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British Lung Foundation
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Poor circulation affecting finger pulse oximeter readings

hello all, Apparently I have poor circulation in my hands, yesterday at the lung doctor we had 2 oximeters checking different fingers with readings from 89 to 97. then the nurse used an oximeter that clipped onto my earlobe and it read 98, I did have a similar problem in pulmonary rehab while walking on treadmill using the finger oximeter I would be setting their alarm off for low oxygen when I was no where near out of breath, they had me use a forhead probe held in place with a headband and that solved the problem. I started checking for pulse oximeter with an earlobe clip so I could better monitor myself but they seem a bit pricey for me. I was curious if anyone else has this problem,

10 Replies

I have the same problem,Can't rely on finger monitors as the readings are all over the place.

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Hi Dave, thanks. That's a little comforting I hate to say. do You still use an oximeter


Cold hands and if you have poor circulation will indicate false readings..the ear probes are pricey can you not ask the rehabilitation nurses physios for one or advise you where to get one... worth a try xxxx or buy some fingerless gloves to keep your hands warm

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Hi I have the same problem. I have arthritis in my fingers and they bend at the end of them. I was told by PR nurse that I could get a false reading with an finger Oximeter. They always use the earlobe meters. They don't seem to be unduly concerned about this. I also looked into getting a ear one but found them expensive too.


Hi and Thanks for the reply Nottobad I won't be buying one myself either.

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See what I reaped of the web ear ones cost £100-£135 approx.

Ear Pulse Oximeter Probe Guide

How to use an ear pulse oximeter probe

how to use ear oximeter probe

Using a pulse oximeter ear probe sounds straight forward, but in reality, it is not easy for some patients. For an oximeter probe to work properly, the signal must be stable and strong enough for the probe to work. A good signal requires sufficient blood flow and stable contact at the point of measurement. The blood flow at the ear is normally lower than another part of the body. Furthermore, an ear is located at the outer most part of the head; a slight movement of the head would be amplified at the ear.

If you encounter problems, try different parts of the ear and follow the guidelines below.

If you suspect that your probe is not working, clip the probe onto your finger to see if you can get an accurate reading. If you have a good reading, then either you are not using the probe correctly or the blood perfusion at the ear is too low for your oximeter/probe.

If not used properly, you would get a "finger out" or "error" message. Sometimes, you would just get a low reading. The key to having good contact on the ear as an unstable probe would not work.

Follow the following procedure when using an ear oximeter probe:

Use an alcohol pad to massage the patient's earlobe gently for 10 to 20 seconds. Mild erythema (redness) indicates adequate blood perfusion. The ear is very susceptible to vasoconstriction due to cold or hypovolemia.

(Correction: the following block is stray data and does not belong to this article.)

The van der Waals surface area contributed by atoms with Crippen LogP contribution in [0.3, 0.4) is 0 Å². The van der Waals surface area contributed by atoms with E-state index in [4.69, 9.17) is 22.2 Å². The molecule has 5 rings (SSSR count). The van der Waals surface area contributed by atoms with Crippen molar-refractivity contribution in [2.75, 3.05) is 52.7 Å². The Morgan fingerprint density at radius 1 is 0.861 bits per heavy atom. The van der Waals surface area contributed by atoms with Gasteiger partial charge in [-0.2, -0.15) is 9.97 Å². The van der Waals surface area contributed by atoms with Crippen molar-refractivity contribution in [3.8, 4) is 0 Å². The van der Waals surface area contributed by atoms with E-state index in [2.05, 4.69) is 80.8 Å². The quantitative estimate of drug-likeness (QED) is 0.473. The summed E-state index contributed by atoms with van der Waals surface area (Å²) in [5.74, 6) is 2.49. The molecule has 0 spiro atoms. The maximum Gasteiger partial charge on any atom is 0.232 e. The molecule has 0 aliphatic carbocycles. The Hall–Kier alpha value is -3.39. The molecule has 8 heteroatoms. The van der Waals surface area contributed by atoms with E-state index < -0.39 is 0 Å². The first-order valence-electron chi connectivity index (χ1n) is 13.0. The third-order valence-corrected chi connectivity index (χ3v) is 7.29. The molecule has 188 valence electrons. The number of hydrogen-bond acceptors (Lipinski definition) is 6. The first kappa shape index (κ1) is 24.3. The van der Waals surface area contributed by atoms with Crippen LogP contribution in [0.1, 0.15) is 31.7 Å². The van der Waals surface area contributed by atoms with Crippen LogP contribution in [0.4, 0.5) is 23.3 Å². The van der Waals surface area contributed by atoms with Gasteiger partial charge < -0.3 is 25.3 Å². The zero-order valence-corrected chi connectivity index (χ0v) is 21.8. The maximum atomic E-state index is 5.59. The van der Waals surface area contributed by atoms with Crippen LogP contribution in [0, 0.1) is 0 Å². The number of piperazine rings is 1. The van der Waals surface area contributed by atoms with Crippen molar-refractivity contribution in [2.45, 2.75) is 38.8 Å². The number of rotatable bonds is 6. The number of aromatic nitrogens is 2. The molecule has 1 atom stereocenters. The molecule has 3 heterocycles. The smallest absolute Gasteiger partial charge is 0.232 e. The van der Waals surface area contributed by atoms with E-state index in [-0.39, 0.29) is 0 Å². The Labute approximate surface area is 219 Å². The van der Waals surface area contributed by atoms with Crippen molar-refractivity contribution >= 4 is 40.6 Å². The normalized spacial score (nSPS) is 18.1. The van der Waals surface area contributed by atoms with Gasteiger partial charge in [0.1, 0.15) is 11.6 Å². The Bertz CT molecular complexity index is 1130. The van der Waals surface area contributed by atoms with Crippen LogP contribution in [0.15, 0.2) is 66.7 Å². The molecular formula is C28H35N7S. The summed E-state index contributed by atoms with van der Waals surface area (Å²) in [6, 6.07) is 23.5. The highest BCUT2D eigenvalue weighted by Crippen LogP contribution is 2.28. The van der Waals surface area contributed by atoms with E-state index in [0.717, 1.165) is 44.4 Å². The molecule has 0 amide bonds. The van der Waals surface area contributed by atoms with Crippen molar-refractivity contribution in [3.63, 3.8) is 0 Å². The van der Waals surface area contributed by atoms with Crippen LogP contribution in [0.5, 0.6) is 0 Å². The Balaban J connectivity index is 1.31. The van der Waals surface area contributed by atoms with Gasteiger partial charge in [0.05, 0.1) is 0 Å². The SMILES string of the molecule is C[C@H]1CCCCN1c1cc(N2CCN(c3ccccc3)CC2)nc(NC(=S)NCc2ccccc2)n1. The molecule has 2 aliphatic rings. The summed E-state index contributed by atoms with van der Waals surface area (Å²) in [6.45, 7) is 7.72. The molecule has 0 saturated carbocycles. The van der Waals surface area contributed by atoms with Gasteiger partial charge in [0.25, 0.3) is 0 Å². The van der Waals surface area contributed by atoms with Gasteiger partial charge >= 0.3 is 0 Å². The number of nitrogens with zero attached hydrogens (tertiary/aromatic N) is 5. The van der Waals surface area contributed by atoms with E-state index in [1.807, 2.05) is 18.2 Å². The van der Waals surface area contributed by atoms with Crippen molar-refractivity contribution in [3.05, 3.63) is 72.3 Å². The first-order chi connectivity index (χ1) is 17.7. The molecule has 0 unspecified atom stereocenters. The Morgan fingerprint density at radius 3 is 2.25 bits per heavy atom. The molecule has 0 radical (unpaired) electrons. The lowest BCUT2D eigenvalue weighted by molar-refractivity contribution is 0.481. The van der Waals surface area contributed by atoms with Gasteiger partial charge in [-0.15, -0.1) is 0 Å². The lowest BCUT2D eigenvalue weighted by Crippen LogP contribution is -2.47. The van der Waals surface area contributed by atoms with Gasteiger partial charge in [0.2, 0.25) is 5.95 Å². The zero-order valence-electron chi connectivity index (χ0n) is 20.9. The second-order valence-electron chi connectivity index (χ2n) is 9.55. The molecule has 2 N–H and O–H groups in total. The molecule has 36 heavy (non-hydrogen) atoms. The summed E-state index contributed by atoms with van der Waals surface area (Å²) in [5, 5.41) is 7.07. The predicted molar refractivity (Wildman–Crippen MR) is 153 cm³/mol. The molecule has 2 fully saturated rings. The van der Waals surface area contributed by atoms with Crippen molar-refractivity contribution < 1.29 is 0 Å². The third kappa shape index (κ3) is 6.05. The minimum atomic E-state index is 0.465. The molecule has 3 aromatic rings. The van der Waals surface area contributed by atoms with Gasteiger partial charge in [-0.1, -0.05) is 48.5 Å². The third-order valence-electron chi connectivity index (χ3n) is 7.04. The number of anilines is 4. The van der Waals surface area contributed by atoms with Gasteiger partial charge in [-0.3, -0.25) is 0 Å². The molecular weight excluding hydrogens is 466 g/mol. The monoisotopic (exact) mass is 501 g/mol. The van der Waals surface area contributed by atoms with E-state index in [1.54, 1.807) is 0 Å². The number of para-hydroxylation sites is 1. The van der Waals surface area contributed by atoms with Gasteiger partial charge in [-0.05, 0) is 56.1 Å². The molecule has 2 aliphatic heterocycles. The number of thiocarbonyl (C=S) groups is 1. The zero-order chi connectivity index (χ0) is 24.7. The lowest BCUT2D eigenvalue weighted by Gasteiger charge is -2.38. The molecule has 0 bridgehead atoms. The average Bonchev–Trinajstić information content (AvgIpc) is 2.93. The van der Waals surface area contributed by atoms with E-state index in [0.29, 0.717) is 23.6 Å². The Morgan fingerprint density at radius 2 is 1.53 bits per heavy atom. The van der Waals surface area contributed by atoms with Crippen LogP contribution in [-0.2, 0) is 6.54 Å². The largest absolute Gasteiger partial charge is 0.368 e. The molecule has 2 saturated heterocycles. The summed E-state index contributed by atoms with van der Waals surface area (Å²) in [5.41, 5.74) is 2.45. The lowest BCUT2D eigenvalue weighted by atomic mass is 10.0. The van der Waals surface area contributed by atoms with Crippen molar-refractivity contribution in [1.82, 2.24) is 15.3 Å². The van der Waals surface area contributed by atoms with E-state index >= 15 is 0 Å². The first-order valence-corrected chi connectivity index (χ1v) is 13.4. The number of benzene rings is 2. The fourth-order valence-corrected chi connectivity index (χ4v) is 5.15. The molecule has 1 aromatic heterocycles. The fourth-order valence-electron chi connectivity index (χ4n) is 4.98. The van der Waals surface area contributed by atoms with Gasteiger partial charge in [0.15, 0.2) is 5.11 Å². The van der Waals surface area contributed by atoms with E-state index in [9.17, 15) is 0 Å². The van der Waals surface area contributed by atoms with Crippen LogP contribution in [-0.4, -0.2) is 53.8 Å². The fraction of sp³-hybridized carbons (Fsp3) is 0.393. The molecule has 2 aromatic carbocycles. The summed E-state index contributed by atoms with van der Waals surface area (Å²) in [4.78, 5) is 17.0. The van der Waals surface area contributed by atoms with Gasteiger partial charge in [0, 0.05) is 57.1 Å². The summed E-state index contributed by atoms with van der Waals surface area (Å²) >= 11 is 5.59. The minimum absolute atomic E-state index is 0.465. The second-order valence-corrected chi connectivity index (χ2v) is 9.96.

Attach the ear probe to the patient's earlobe or another visible part of the ear (pinna). Center the ear probe with the LED side toward the head on the lower, fleshy part of the ear. The part has to have enough blood flow to give a good and strong reading.

Be certain that the LED light detector is fully covered by the ear tissue and not exposed to light in the room. Outside light would interfere with the signal.

Do not press the clip down as this would restrict the blood flow at the point of contact.

Do not position the ear probe where cartilage is present or where it will press against the side of the head.

For measurement for prolonged or exercise testing, an ear probe stabilizer may be required.

Adhesive disks may be used to better secure the probe.

Some agents containing 10-30% methyl salicylate and 2-3% methol can produce local vasodilation, thereby increasing blood perfusion. They can be used to help and are available over the counter.

Leave the probe in place for 3+ minutes until the reading stabilizes. Or take three separate readings and take the average. Make sure you massage the patient's ear each time.

For small babies and children, the ear probe can be used on the cheek from outside to inside the mouth. Make sure the probe is clean.


Thanks Anthony634 that was a very thorough response. I appreciate it . As you found out for us,unfortunately it's not as easy as using the finger pulse oximeter and that doesn't even consider the price of purchasing one. I think I'll just inform any healthcare people examining me not to trust my fingers for a true oxygen reading. Thankyou again for the outstanding response.


I can't hardly use my finger oximeter at rehab because they keep the temperature low to prevent germs in the air. The only trick I know is to warm up your hand before taking a reading. God bless.


Strange I have 2 and both seem to be acting like that when I first switch them on. Maybe should warm hands first.


Try warming up fingers before testing - under warm water - arm pit etc. It works for me.....


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